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The term tokenomics is made up of the two words “token” and “economics”. In essence, it describes all the factors that can make a given token a worthwhile investment. The factors are many, ranging from the total amount of tokens to their respective properties and utility for its holders.
Why tokenomics are so important
Just like the currencies of different economies, tokens from crypto protocols also have their own characteristics such as voting rights, token count, cash flow characteristics and usage options. These properties, the tokenomics of a particular cryptocurrency, can affect the value of that token and thus its attractiveness to investors.
It is therefore essential for any cryptocurrency investor to understand how the tokenomics of a given token work, as these can be crucial for long-term appreciation. Below we take a look at some of the most popular tokenomics designs in the crypto market.
1. Governance Tokens (COMP, ENS, UNI)
Popularized by Compound and Uniswap in 2020, governance tokens offer exactly what the name suggests: governance rights over an underlying decentralized protocol. For a long time, governance tokens were the standard, especially in the DeFi sector.
In general, governance tokens have a bad reputation in the community, being labeled as worthless and having no economically measurable value. Each token corresponds to one vote – that’s all. This is a valid criticism. Prominent governance tokens like UNI and COMP do not offer investors participation in the Compound and Uniswap protocol revenues. But they obviously have some value as they can affect their underlying protocols.
In addition, governance tokens authorize their holders to change certain parameters of the protocol. In theory, this allows users to receive a portion of the log income in the future.
With Uniswap, for example, UNI holders recently voted to change the protocol’s fee structure so that UNI holders participate directly in the protocol’s revenue.
2. Cash Flow Tokens (GMX, SNX, MKR)
Such tokenomics are already a reality with other protocols. In addition to the governance function, GMX (GMX), Maker (MKR) and Synthetix Network (SNX), for example, grant their investors a direct participation in the earnings of their protocols via staking.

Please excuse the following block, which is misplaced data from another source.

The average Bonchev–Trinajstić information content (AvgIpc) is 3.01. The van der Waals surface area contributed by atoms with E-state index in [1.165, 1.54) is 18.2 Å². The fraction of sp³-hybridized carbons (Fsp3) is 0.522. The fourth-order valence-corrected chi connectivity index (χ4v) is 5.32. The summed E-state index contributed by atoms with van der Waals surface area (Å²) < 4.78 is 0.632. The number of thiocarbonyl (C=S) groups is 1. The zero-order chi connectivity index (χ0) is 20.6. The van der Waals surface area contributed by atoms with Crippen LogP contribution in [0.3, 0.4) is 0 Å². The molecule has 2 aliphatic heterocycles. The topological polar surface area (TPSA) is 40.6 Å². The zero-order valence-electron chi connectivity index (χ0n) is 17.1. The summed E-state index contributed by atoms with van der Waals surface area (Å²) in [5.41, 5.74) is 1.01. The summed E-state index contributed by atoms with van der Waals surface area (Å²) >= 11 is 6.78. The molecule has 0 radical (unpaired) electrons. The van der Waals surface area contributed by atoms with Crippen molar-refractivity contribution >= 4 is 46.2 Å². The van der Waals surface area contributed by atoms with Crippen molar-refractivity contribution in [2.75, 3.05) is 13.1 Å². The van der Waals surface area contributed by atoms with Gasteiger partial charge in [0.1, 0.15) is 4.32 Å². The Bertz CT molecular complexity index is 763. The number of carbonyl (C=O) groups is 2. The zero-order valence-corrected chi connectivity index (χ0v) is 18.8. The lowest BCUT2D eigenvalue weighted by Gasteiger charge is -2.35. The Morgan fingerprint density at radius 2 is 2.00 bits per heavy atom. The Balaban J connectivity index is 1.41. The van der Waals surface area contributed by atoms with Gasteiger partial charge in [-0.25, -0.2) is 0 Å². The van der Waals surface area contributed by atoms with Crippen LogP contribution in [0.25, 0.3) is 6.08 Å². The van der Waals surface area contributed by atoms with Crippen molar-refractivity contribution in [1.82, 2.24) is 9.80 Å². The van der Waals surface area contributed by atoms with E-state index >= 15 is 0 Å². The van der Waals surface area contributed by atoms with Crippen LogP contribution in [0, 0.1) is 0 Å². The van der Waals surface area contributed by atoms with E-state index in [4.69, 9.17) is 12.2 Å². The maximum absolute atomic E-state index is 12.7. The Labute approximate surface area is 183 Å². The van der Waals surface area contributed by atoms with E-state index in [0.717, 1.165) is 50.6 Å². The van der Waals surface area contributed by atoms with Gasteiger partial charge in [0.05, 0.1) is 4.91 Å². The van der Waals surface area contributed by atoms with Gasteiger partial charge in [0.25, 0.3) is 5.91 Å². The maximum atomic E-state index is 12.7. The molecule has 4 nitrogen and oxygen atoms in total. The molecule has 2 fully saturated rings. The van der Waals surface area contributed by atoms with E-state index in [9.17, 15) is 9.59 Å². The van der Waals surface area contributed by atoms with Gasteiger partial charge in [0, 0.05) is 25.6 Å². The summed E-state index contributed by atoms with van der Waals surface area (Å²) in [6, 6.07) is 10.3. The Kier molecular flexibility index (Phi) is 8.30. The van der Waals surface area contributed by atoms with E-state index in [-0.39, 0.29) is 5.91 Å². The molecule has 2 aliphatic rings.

Maker was one of the first protocols to use such a token design. The Protocol’s revenue from the loans taken through the Protocol will be used to buy back and burn MKR. Holding MKR gives investors cash flow rights due to the ever-decreasing supply of MKR tokens.
While with MKR passive holding of tokens is sufficient to receive a share of the protocol’s revenue, with other protocols tokens must first be staked. For example, at GMX, those staking GMX tokens receive 30 percent of the revenue the protocol receives from users conducting trades on the DeFi exchange.
3. veToken (CRV, YFI, BAL)
Another design are so-called veTokens. Popularized by the decentralized exchange Curve Finance (CRV), tokenomics allows token holders to stake their tokens for a predefined period of time (typically from one week to four years).
By staking their tokens, users receive a veToken (veCRV for CRV) based on the length of the blocking period chosen. For example, a user who stacks 1,000 CRV for a year will receive 250 veCRV. This compares to 1,000 (250 x 4) veCRV for staking the same amount for four years.
The special thing about this is that veTokens usually have special rights in the protocol. At Curve, veCRV holders have the right to decide which of Curve’s liquidity pools receive so-called CRV liquidity mining rewards. Also, veCRV holders receive dividends generated by traders on Curve Finance. Overall, the veToken model thus combines the two tokenomics designs mentioned above and adds a few more properties.
Value-added token models are not the end of the story. Each protocol can decide for itself how to design its tokenomics. Theoretically there are no limits to the possibilities. There is no doubt that cash flow rights have positive potential for token holders and increase the attractiveness of the asset, especially if the protocol generates significant fees. But ultimately it is far from clear which tokenomics are optimal. One can assume that there will be a large number of new designs in the next few years, which will be combined in different ways.